Nile blues and mountain highs

The source of the Blue Nile
It was a bitch getting out of Addis Ababa. Because it was the week of [Coptic] Easter all the buses were booked in literally every direction.

"Want to take a bus to Bahir Dar? Not til next Thursday."
"How about Harar?"
"Sorry, booked til Friday."
"Do you have buses that go anywhere in the country for tomorrow?"
"No." [smile]

Travel infrastructure in Ethiopia is... limited. In a country of 80 million people, there are literally only TWO private bus companies. In spite of the high demand for private transportation, these companies refuse to buy more buses, hence our problems finding a way out of the city.

Anyway, we opted to take a cheap domestic flight on Ethiopian Airlines (the only domestic airline in the nation) to ensure we actually got to our destination. We were on a mission to explore the northern highlands.

We started out in Bahir Dar, perched on the banks of Lake Tana, the source of the Blue Nile. Bahir Dar was a laid back beach town and we really enjoyed the one night we stayed there. We took a boat out onto the lake and into the mouth of the Blue Nile, wondering at the prolific number of wetland bird species and water buffalo. We visited one of the ancient Coptic Christian churches that sit on the many islands scattered around the lake and we even had a dance battle, which we obviously lost, at a local wedding.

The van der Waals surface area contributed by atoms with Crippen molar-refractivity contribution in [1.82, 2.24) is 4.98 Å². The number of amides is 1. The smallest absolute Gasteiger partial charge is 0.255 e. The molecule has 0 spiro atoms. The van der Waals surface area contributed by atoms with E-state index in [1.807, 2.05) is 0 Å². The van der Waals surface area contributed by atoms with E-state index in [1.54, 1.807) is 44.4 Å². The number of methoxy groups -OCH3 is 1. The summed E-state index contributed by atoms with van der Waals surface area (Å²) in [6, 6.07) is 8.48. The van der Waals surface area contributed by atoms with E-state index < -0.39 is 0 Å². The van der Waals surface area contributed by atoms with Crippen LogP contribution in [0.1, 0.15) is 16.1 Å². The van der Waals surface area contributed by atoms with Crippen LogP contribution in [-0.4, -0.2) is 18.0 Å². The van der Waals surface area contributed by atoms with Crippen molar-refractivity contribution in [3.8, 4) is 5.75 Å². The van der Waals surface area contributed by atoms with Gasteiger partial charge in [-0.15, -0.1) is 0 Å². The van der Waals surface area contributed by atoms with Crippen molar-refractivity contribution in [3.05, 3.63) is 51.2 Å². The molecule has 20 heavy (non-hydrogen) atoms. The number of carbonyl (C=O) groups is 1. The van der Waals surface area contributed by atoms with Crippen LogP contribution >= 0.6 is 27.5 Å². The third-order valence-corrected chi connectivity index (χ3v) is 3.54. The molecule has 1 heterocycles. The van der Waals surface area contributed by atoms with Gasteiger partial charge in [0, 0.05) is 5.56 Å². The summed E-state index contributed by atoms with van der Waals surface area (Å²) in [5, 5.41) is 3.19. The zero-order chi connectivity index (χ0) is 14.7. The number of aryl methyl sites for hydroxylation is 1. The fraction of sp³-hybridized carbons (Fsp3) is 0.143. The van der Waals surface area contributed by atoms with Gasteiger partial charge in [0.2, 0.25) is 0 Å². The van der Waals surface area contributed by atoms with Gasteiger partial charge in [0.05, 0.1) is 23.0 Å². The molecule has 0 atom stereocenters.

Blue Nile Falls
As we plied the waters out onto the lake we heard a scream from a passing boat. Our captain turned the boat around and we pulled up alongside. Turns out it was a happy scream! One of the passengers on the boat was a an absolutely wonderful woman we had met at a fruit juice place in Addis Ababa. She was in Bahir Dar for the weekend with her boyfriend and they insisted we join them that night for a traditional Ethiopian meal.

It turns out that the couple was actually staying in our very same guest house! They took us out to a local Ethiopian night club, beating back the tuk-tuk drivers who are always on the lookout to cheat foreigners on fares. The night club was a huge open space the size of a small warehouse. We arrived around seven and were a bit worried because it was nearly empty. We ordered food and waited. Before long, hundreds of people started to trickle in until the entire building was standing room only. As the food arrived, a troupe of music performers came up on stage and started belting out some traditional Ethiopian folk music. They were soon joined by a team of professional dancers. Ethiopian dancing is as unique as it is impressive. They move their shoulders in the way that salsa dancers move their hips. It's a sight to be seen and you can check it out here on Youtube.
The Simien Mountains

The next day we explored the Blue Nile Falls outside of Bahir Dar. It's a beautiful place and the water was impressive even in dry season. Then we piled onto a local minibus (a police officer was transporting a shackled prisoner on it too!) and made our way to Gondar, site of an ancient Ethiopian castle and jumping off point for our four-day trek in the Simien Mountains.